Reviewing: State of Sorrow by Melinda Salisbury

Holy hell this book is intense. Addictively written State of Sorrow is a fantastic opener to a series centred around Sorrow, born the day her mother died and raised in a nation forced into mourning for the brother she never met. As her father loses his mind to grief and the nation of Rhannon begins to fall apart, Sorrow prepares reluctantly to depose her father and take over as ruler when an unexpected gift from the neighbouring nation of Rhylla changes everything.

This book is wonderful, Salisbury has such a beautiful, visual writing style and I absolutely loved the characters she used to populate this world. It is a story of courts, secrets and what it means to rule but it is so much more than that. Dealing with grief, neglect and addiction alongside more fantastical elements like Rhyllan ‘abilities’, State of Sorrow was a book I devoured in every spare moment until it was complete. Every time you think you know whats going on, who holds which cards in this game of power and secrets, Salisbury pulls the rug from beneath your feet and throws the unexpected at you. I genuinely felt for Sorrow, who is a very young woman given a great deal of responsibility and expected to rule a country she has only ever known as dark, lifeless and full of violently enforced grief. With those who surround her determined on most cases to use her as a pawn to their own personal advantage, Sorrow must decide who to trust and what to believe and you see so much character growth between the beginning and end of the book that she’s barely the same woman.

Despite her travels around and beyond the nation she calls home, Sorrow’s world is incredibly small. Raised in a castle apart from the world, unsure of what she can say and to whom, under constant guard for her own safety – or so they tell her – the novel has an almost claustrophobic smallness through Sorrow’s eyes. She is, after all, just a girl discovering colour and dancing for the first time in a world where both were so long forbidden, but she is forced to be so much more against seemingly impossible odds.

This book is very politically-based, and that might not be for everyone. A lot of it focuses on Sorrow’s campaign to become ruler, for although the only people able to run for rulership are those of the Ventaxis family, they still technically have to run for it for the sake of publicly looking like a democracy. Now I love a bit of courtly intrigue, but the ins and outs of political campaigning aren’t exactly my cup of tea. That said, Salisbury manages to get across all the important parts of it while also making it exciting and tense to read. I had to know what happened next, I felt triumphant every time I saw something coming and completely floored when I didn’t, and her campaign manager was by far one of my favourite characters. There was just enough humour in there to break up the tension, just enough that you could believe an eighteen year old young woman was doing all of this. Yes it was terrifying and hard and more than she could ever be expected to do, and yes she could still laugh with what few friends she had because life does not need to be lived in extremes of joy and misery, it can keep going somewhere in the middle too.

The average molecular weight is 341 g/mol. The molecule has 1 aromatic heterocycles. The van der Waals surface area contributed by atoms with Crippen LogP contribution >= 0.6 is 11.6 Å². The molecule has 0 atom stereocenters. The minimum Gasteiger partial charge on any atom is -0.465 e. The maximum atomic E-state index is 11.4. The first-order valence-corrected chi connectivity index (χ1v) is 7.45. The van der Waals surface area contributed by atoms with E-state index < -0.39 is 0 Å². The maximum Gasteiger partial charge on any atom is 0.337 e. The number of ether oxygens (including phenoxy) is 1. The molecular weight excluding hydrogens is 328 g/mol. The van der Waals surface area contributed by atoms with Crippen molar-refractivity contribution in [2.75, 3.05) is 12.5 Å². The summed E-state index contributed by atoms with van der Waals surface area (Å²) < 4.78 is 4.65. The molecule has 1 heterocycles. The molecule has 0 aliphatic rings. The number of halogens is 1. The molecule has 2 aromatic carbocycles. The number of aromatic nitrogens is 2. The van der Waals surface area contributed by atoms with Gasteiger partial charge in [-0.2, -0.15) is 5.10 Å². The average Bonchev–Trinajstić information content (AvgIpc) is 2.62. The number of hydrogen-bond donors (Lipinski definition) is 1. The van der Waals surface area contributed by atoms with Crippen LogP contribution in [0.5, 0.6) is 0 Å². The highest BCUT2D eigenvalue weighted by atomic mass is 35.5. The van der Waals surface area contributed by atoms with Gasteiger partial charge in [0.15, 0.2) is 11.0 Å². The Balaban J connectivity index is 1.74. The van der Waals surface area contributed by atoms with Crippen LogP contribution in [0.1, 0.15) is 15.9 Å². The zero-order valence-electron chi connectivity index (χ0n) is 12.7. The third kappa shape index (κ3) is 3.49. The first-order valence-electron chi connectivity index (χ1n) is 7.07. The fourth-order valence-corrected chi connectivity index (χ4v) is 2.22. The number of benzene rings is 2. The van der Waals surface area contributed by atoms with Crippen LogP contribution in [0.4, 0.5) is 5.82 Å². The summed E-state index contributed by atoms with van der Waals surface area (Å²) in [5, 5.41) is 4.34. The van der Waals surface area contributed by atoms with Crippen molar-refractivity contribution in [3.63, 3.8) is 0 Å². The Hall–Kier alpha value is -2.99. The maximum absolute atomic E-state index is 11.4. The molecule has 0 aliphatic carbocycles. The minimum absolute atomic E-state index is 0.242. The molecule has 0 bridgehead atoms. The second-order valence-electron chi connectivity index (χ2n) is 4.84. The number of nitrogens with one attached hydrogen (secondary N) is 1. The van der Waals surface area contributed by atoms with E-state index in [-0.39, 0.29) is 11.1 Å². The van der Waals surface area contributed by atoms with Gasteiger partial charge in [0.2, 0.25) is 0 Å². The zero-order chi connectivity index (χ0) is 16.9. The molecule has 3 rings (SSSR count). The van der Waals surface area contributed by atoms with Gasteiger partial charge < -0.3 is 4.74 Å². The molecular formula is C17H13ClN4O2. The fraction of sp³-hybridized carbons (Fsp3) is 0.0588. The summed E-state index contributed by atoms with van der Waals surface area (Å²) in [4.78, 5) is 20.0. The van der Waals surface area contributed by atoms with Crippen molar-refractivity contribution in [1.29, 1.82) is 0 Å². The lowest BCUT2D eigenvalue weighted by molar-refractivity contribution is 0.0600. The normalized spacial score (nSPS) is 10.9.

The romance sub plot kind of…wasn’t a romance plot? It was about two people whose relationship was built on a mutual need for comfort and pleasure in a country that had outlawed both and once that country changed, so did the relationship between them which made total sense. Sorrow learning to rely on herself and her own decisions rather than relying solely on others was seen well through the lens of this relationship, especially when the voice in her mind went from sounding like Former lover Rasmus to sounding like herself. When cut off from the sources of comfort she used to have, Sorrow is forced to find strength and support within herself.

We as readers learn about the world in this novel at much the same speed as Sorrow, who was raised in a nation isolated from its surroundings. So aside from the sort of compulsory world building set up information that comes with the beginning of a series, I felt like things were revealed at just the right speed for me to remember place names, people etc without getting lost in a giant mass of information. Also the names are amazing, Ventaxis is a fantastic surname. Just say it out loud, it’s so cool. On top of that by the end of the novel I kind of forgot that Sorrow isn’t meant to be a name. Of course it’s a name, a kick ass name at that.

Overall I cannot praise this book enough I genuinely enjoyed reading it and I couldn’t put it down and then I berated myself for this because I still need to know what happens next and the next book isn’t out yet. If you’re a fan of courts, secret plots, political subterfuge and characters you want to either protect from all bad things or punch repeatedly in the face, this is a book for you!

Overall Rating: 📖📖📖📖📖 5 books out of 5


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